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Thread: inflammation issues

  1. #1 inflammation issues 
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    So, I seem to have issues with inflammation. I can list about 4 seperate events that I have had long term inflammatory complications from different things.

    For example, I had walking pneumonia and ended up with costal chondritis for over a year as a complication. I hurt my back Jan 12th, the original prognosis said about Jan 30th I'd be better. Then, it was Feb 25th. Now, they think I'm better but was reinjured. The point on that one is that this injury isn't responding the way it should and it's all because of inflammation sticking around too long and flaring up adjacent to the site of injury.

    I've heard that inflammatory issues like this are often related to auto immune conditions. Does anyone have any insight on this?

    (I have a doctors appointment friday to get things sorted out, but I'd like to check it out a bit myself and don't know much about this topic so a springoff point would be lovely).


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  3. #2  
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    This doesnt sound like an autoimmune illness.

    This sounds more like you have fibrosis in the relevant organs as a result of the inflammation. This causes some levels of lowered ability to the previous state but this is the body's way of healing.


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  4. #3  
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    That thought had crossed my mind. What does fibrosis entail?
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  5. #4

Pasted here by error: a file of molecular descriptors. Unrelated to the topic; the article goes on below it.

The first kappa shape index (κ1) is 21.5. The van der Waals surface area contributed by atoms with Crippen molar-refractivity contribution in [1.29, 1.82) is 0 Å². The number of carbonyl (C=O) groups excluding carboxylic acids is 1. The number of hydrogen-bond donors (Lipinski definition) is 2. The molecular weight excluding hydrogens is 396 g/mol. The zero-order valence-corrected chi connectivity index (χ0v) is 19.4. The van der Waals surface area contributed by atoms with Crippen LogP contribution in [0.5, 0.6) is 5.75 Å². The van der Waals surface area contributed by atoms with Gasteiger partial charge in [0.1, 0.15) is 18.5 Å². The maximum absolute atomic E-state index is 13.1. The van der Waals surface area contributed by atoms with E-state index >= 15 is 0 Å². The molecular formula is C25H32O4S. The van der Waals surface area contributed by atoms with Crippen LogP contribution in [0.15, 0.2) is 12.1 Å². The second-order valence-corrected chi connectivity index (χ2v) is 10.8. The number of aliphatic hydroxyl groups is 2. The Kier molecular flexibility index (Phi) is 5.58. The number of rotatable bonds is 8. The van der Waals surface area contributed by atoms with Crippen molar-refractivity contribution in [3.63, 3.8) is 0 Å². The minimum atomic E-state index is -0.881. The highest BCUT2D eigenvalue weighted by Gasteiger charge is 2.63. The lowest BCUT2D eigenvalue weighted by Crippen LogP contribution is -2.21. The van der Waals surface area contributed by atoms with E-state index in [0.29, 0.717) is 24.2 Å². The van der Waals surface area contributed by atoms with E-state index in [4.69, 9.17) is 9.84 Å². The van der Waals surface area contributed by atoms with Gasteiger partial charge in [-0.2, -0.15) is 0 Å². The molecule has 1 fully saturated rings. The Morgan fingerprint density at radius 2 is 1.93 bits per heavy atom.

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    I've heard that inflammatory issues like this are often related to auto immune conditions.
    Yes, there are so related in fact, that they are often referred to as autoimmune/inflammatory diseases. Some of the most common autoimmune/inflammatory diseases are rheumatoid arthritis, lupus, thyroiditis, multiple sclerosis, fibromyalgia and chronic fatigue syndrome. These are all the result of your body's immune system turning on itself.

    This sounds more like you have fibrosis in the relevant organs as a result of the inflammation.
    Robbie's explanation is valid here. You don't seem to have symptoms of a serious autoimmune/inflammatory issue; what you seem to be experiencing is merely part of the reparative process.In the extreme, fibrosis is the process by which Cystic fibrosis and Endomyocardial fibrosis work, forming excess connective tissue in an organ until it can't perform its natural functions. However, you have inflammation in a part of your body that would make sense and correspond to the earlier issues you have had. If the inflammation is severe and does not go away, maybe you should ask for corticosteroids or non-steroidal anti-inflammatory drugs. See a specialist if it gets out of hand.
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    corticosteroids didn't help the costal chondritis, non steroidal anti inflammatories didn't touch the injury I have now, the sacral iliac joint.

    A timeline for all the injuries or incidents with problematic inflammation go like this:

    1. Event (be it injury or pneumonia etc)
    2. Inflammation
    3. Inflammation spreads, doesn't go down with drugs
    4. Pain spreads to a degree, and inflammation is rampant for up to a year.

    There are other issues as well...with the lungs, after the inflammation has gone down, I experience pain sometimes in times of stress. If I have a large meal, I find myself coughing up phlem for some reason. So fibrosis sounds like it could be an issue. If diagnosed with this, can I expect issues with any mechanical injury or sickness with inflammation involved?
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  7. #6  
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    List all of your symptoms and the duration of each. Tell us what doctors have told you. I can give you ideas but I'm not a doctor.

    1. Event
    Doesn't explain much.


    costal chondritis, sacral iliac joint, lungs
    Well, this changes my perspective.
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  8. #7